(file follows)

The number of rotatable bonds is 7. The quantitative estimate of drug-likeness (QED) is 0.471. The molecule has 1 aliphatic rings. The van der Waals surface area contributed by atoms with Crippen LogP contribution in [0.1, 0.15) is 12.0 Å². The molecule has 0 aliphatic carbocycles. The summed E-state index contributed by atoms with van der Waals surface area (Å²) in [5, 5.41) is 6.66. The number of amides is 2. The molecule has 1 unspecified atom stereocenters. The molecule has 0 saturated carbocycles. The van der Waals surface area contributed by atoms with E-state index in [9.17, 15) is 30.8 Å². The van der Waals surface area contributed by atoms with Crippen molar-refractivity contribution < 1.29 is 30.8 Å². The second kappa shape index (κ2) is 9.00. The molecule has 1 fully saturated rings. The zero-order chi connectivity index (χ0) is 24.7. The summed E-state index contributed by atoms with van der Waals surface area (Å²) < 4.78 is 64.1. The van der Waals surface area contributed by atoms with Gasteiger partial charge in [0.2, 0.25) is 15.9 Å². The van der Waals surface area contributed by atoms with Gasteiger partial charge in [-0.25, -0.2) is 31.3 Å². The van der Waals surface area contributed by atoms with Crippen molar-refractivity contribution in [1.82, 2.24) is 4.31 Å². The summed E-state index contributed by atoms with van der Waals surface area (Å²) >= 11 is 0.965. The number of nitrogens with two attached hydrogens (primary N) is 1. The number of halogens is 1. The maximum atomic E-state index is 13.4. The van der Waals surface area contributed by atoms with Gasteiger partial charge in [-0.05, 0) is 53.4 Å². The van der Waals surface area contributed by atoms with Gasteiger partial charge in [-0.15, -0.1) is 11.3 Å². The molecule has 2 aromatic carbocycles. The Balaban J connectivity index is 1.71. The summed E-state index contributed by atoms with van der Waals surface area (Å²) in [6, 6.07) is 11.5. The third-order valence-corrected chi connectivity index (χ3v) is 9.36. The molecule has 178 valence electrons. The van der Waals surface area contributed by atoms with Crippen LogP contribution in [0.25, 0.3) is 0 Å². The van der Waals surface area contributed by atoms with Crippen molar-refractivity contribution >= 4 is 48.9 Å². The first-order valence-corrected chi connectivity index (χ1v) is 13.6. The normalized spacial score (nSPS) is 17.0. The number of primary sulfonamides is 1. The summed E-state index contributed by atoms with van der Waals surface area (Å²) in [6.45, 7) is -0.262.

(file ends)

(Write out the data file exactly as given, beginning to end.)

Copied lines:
The number of rotatable bonds is 7. The quantitative estimate of drug-likeness (QED) is 0.471. The molecule has 1 aliphatic rings. The van der Waals surface area contributed by atoms with Crippen LogP contribution in [0.1, 0.15) is 12.0 Å². The molecule has 0 aliphatic carbocycles. The summed E-state index contributed by atoms with van der Waals surface area (Å²) in [5, 5.41) is 6.66. The number of amides is 2. The molecule has 1 unspecified atom stereocenters. The molecule has 0 saturated carbocycles. The van der Waals surface area contributed by atoms with E-state index in [9.17, 15) is 30.8 Å². The van der Waals surface area contributed by atoms with Crippen molar-refractivity contribution < 1.29 is 30.8 Å². The second kappa shape index (κ2) is 9.00. The molecule has 1 fully saturated rings. The zero-order chi connectivity index (χ0) is 24.7. The summed E-state index contributed by atoms with van der Waals surface area (Å²) < 4.78 is 64.1. The van der Waals surface area contributed by atoms with Gasteiger partial charge in [0.2, 0.25) is 15.9 Å². The van der Waals surface area contributed by atoms with Gasteiger partial charge in [-0.25, -0.2) is 31.3 Å². The van der Waals surface area contributed by atoms with Crippen molar-refractivity contribution in [1.82, 2.24) is 4.31 Å². The summed E-state index contributed by atoms with van der Waals surface area (Å²) >= 11 is 0.965. The number of nitrogens with two attached hydrogens (primary N) is 1. The number of halogens is 1. The maximum atomic E-state index is 13.4. The van der Waals surface area contributed by atoms with Gasteiger partial charge in [-0.05, 0) is 53.4 Å². The van der Waals surface area contributed by atoms with Gasteiger partial charge in [-0.15, -0.1) is 11.3 Å². The molecule has 2 aromatic carbocycles. The Balaban J connectivity index is 1.71. The summed E-state index contributed by atoms with van der Waals surface area (Å²) in [6, 6.07) is 11.5. The third-order valence-corrected chi connectivity index (χ3v) is 9.36. The molecule has 178 valence electrons. The van der Waals surface area contributed by atoms with Crippen LogP contribution in [0.25, 0.3) is 0 Å². The van der Waals surface area contributed by atoms with Crippen molar-refractivity contribution >= 4 is 48.9 Å². The first-order valence-corrected chi connectivity index (χ1v) is 13.6. The normalized spacial score (nSPS) is 17.0. The number of primary sulfonamides is 1. The summed E-state index contributed by atoms with van der Waals surface area (Å²) in [6.45, 7) is -0.262.